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GTA sees slump in $1-million-plus home sales

A real estate sign stands in front of a house in Vaughan, a suburb in Toronto, Canada, May 24, 2017.

MARK BLINCH/REUTERS

The number of properties in the Greater Toronto Area that sold last month for at least $1-million tumbled 31 per cent from a year earlier in a sharp reversal for the region's housing market.

But Brad Henderson, president of Sotheby's International Realty Canada, said he expects the GTA's rebound to be faster than that experienced in the Vancouver region after British Columbia slapped a tax on foreign buyers last August.

Ontario's 15-per-cent tax on foreign home buyers took effect on April 21 and applies to the Greater Golden Horseshoe Region, a sprawling land base that surrounds and includes the GTA.

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Mr. Henderson said Ontario Premier Kathleen Wynne's Liberal government put more homework into its housing policies, such as the foreign-buyers tax and expanded rent controls, than B.C. Premier Christy Clark's Liberals did in imposing a 15-per-cent tax on foreign purchasers in the Vancouver area. "The Clark government put in place their policy without a lot of consultation and without a lot of forethought," Mr. Henderson said in an interview.

One key difference is that the Ontario tax affects purchase contracts on or after April 21, whereas the B.C. tax hit those who registered at the land titles office – meaning many buyers got an unpleasant surprise, even though they had signed purchase agreements before the B.C. tax took effect Aug. 2.

"We think the Toronto market is going through the process more quickly than in Vancouver," said Mr. Henderson, who says the GTA could be on the upswing again in September.

He cited the Ontario region's healthy employment levels, steady economy and diverse industries as reasons to be optimistic about the housing sector bouncing back and overcoming the psychology of an overheated market.

While GTA sales of various housing types slumped in May and June, compared with those same months in 2016, the first four months of this year more than offset the recent weakness.

There were 14,292 GTA residential properties that sold for at least $1-million in the first six months of this year, up 41 per cent from last year's first half, Sotheby's said in its top-tier real estate report, which is released twice a year. In June, there were 1,527 sales compared with 2,213 transactions a year earlier.

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Within the City of Toronto, in the $1-million-plus category, there were 3,645 sales of detached properties in the first half of 2017, up 13 per cent from the same period last year.

By contrast, within the City of Vancouver, there were 1,379 sales of detached houses for at least $1-million in the first half of this year, or a 24-per-cent decline from the first half of 2016.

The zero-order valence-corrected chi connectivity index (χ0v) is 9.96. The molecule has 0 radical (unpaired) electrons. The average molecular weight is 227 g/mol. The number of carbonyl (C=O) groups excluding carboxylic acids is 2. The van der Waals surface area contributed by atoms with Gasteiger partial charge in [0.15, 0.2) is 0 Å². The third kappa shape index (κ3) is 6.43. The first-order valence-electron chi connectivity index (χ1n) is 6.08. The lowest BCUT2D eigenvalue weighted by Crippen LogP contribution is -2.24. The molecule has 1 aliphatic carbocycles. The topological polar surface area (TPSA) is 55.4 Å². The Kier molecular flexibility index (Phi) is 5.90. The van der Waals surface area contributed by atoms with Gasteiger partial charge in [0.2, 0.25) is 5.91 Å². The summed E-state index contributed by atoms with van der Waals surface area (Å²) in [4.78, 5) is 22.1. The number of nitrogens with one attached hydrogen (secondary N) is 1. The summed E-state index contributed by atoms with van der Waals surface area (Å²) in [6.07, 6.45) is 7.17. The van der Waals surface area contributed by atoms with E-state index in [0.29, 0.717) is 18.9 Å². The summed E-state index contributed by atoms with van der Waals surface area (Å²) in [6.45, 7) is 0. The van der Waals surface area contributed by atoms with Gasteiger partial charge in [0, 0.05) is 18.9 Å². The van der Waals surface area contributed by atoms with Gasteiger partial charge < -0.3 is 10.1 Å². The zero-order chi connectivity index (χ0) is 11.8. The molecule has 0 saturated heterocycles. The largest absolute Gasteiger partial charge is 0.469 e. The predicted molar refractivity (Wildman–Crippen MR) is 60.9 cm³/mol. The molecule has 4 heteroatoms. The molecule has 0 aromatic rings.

For various housing types, the City of Vancouver saw $1-million-plus sales decrease 23 per cent to 2,385 transactions.

Sotheby's did not tally transactions in the Vancouver region, but the Real Estate Board of Greater Vancouver reported last week that the market has recovered less than one year after the foreign-buyers tax dampened sales.

The benchmark price, which is the industry's representation of typical homes sold, hit record highs last month in Greater Vancouver, though sales dropped year-over-year.

Between June 10, 2016, and May 31, 2017, purchasers who were not Canadian citizens or permanent residents accounted for 5.8 per cent of buyers in closed deals in the Vancouver region. Industry experts say foreign buyers, limited listings and low interest rates were among the factors that drove up prices during the rally from mid-2013 to early 2016 in the Vancouver area.

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The Ontario government said last week that foreign buyers recently accounted for 4.7 per cent of home purchases in the Greater Golden Horseshoe region.

Mr. Henderson said the wild card in British Columbia will be premier-designate John Horgan's incoming NDP government, backed by the Andrew Weaver-led Greens.

The Greens are in favour of a 30-per-cent tax on foreign home buyers across British Columbia.

"All three B.C. parties are concerned about affordability," Mr. Henderson said.

"But increasing the tax isn't going to create more affordable housing in and around Vancouver."

In May, the price averaged $2.76-million for detached houses sold within the City of Vancouver, compared with $1.5-million in the City of Toronto.

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About the Author

Brent Jang is a business reporter in The Globe and Mail’s Vancouver bureau. He joined the Globe in 1995. His former positions include transportation reporter in Toronto, energy correspondent in Calgary and Western columnist for Report on Business. He holds a Bachelor of Commerce degree from the University of Alberta, where he served as Editor-in-Chief of The Gateway student newspaper. Mr. More

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